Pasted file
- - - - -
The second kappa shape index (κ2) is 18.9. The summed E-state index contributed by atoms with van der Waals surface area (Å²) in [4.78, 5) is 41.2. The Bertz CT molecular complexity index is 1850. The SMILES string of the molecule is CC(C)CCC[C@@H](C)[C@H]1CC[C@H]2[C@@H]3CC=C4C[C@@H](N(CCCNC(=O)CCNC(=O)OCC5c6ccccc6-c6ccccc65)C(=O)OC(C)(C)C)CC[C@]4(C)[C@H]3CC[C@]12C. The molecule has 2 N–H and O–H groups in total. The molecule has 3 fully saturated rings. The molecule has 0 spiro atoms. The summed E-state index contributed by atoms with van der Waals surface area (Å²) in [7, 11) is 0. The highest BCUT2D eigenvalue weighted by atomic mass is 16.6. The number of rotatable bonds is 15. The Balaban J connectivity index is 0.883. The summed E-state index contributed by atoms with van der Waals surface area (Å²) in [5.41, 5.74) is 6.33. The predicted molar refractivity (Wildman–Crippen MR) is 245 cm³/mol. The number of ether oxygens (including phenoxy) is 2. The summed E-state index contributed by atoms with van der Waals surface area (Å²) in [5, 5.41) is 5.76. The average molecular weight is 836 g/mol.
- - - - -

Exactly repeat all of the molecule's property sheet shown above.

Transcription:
The second kappa shape index (κ2) is 18.9. The summed E-state index contributed by atoms with van der Waals surface area (Å²) in [4.78, 5) is 41.2. The Bertz CT molecular complexity index is 1850. The SMILES string of the molecule is CC(C)CCC[C@@H](C)[C@H]1CC[C@H]2[C@@H]3CC=C4C[C@@H](N(CCCNC(=O)CCNC(=O)OCC5c6ccccc6-c6ccccc65)C(=O)OC(C)(C)C)CC[C@]4(C)[C@H]3CC[C@]12C. The molecule has 2 N–H and O–H groups in total. The molecule has 3 fully saturated rings. The molecule has 0 spiro atoms. The summed E-state index contributed by atoms with van der Waals surface area (Å²) in [7, 11) is 0. The highest BCUT2D eigenvalue weighted by atomic mass is 16.6. The number of rotatable bonds is 15. The Balaban J connectivity index is 0.883. The summed E-state index contributed by atoms with van der Waals surface area (Å²) in [5.41, 5.74) is 6.33. The predicted molar refractivity (Wildman–Crippen MR) is 245 cm³/mol. The number of ether oxygens (including phenoxy) is 2. The summed E-state index contributed by atoms with van der Waals surface area (Å²) in [5, 5.41) is 5.76. The average molecular weight is 836 g/mol.